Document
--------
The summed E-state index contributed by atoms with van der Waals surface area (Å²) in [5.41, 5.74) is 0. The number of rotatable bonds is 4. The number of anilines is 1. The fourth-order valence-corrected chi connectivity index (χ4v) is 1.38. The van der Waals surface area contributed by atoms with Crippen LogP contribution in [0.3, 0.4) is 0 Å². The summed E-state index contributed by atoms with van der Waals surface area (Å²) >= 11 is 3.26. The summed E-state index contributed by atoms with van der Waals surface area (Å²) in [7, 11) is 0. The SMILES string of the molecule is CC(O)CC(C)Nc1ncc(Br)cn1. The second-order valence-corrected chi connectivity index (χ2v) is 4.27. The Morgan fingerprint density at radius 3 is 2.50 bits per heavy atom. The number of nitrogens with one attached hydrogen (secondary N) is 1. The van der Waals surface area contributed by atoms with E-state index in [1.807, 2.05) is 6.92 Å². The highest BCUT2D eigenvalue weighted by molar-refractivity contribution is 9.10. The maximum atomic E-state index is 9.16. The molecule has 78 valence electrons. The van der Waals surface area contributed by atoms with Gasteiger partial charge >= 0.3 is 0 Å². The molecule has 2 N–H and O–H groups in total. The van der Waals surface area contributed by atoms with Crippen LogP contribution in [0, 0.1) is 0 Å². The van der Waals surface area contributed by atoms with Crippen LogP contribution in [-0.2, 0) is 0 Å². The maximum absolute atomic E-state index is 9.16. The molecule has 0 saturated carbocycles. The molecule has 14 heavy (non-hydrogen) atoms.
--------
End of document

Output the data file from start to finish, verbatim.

The summed E-state index contributed by atoms with van der Waals surface area (Å²) in [5.41, 5.74) is 0. The number of rotatable bonds is 4. The number of anilines is 1. The fourth-order valence-corrected chi connectivity index (χ4v) is 1.38. The van der Waals surface area contributed by atoms with Crippen LogP contribution in [0.3, 0.4) is 0 Å². The summed E-state index contributed by atoms with van der Waals surface area (Å²) >= 11 is 3.26. The summed E-state index contributed by atoms with van der Waals surface area (Å²) in [7, 11) is 0. The SMILES string of the molecule is CC(O)CC(C)Nc1ncc(Br)cn1. The second-order valence-corrected chi connectivity index (χ2v) is 4.27. The Morgan fingerprint density at radius 3 is 2.50 bits per heavy atom. The number of nitrogens with one attached hydrogen (secondary N) is 1. The van der Waals surface area contributed by atoms with E-state index in [1.807, 2.05) is 6.92 Å². The highest BCUT2D eigenvalue weighted by molar-refractivity contribution is 9.10. The maximum atomic E-state index is 9.16. The molecule has 78 valence electrons. The van der Waals surface area contributed by atoms with Gasteiger partial charge >= 0.3 is 0 Å². The molecule has 2 N–H and O–H groups in total. The van der Waals surface area contributed by atoms with Crippen LogP contribution in [0, 0.1) is 0 Å². The van der Waals surface area contributed by atoms with Crippen LogP contribution in [-0.2, 0) is 0 Å². The maximum absolute atomic E-state index is 9.16. The molecule has 0 saturated carbocycles. The molecule has 14 heavy (non-hydrogen) atoms.